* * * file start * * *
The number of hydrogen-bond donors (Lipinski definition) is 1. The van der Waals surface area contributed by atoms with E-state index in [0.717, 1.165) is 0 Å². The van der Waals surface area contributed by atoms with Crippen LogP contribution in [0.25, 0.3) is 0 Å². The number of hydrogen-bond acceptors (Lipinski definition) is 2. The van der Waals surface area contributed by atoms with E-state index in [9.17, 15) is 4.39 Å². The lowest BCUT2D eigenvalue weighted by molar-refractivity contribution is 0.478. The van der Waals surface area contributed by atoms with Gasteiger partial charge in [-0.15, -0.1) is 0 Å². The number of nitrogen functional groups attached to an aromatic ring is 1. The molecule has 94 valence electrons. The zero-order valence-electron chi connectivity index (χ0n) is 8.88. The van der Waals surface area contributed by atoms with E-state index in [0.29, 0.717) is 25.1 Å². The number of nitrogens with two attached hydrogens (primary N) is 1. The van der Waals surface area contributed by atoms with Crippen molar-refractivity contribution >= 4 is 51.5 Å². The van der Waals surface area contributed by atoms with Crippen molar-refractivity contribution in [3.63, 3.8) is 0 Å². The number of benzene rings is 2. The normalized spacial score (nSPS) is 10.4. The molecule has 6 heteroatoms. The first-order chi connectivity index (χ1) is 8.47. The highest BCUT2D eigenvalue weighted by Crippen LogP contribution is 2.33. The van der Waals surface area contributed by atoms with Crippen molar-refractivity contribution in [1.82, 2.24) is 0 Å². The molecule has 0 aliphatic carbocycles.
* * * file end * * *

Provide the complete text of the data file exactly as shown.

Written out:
The number of hydrogen-bond donors (Lipinski definition) is 1. The van der Waals surface area contributed by atoms with E-state index in [0.717, 1.165) is 0 Å². The van der Waals surface area contributed by atoms with Crippen LogP contribution in [0.25, 0.3) is 0 Å². The number of hydrogen-bond acceptors (Lipinski definition) is 2. The van der Waals surface area contributed by atoms with E-state index in [9.17, 15) is 4.39 Å². The lowest BCUT2D eigenvalue weighted by molar-refractivity contribution is 0.478. The van der Waals surface area contributed by atoms with Gasteiger partial charge in [-0.15, -0.1) is 0 Å². The number of nitrogen functional groups attached to an aromatic ring is 1. The molecule has 94 valence electrons. The zero-order valence-electron chi connectivity index (χ0n) is 8.88. The van der Waals surface area contributed by atoms with E-state index in [0.29, 0.717) is 25.1 Å². The number of nitrogens with two attached hydrogens (primary N) is 1. The van der Waals surface area contributed by atoms with Crippen molar-refractivity contribution >= 4 is 51.5 Å². The van der Waals surface area contributed by atoms with Crippen molar-refractivity contribution in [3.63, 3.8) is 0 Å². The number of benzene rings is 2. The normalized spacial score (nSPS) is 10.4. The molecule has 6 heteroatoms. The first-order chi connectivity index (χ1) is 8.47. The highest BCUT2D eigenvalue weighted by Crippen LogP contribution is 2.33. The van der Waals surface area contributed by atoms with Crippen molar-refractivity contribution in [1.82, 2.24) is 0 Å². The molecule has 0 aliphatic carbocycles.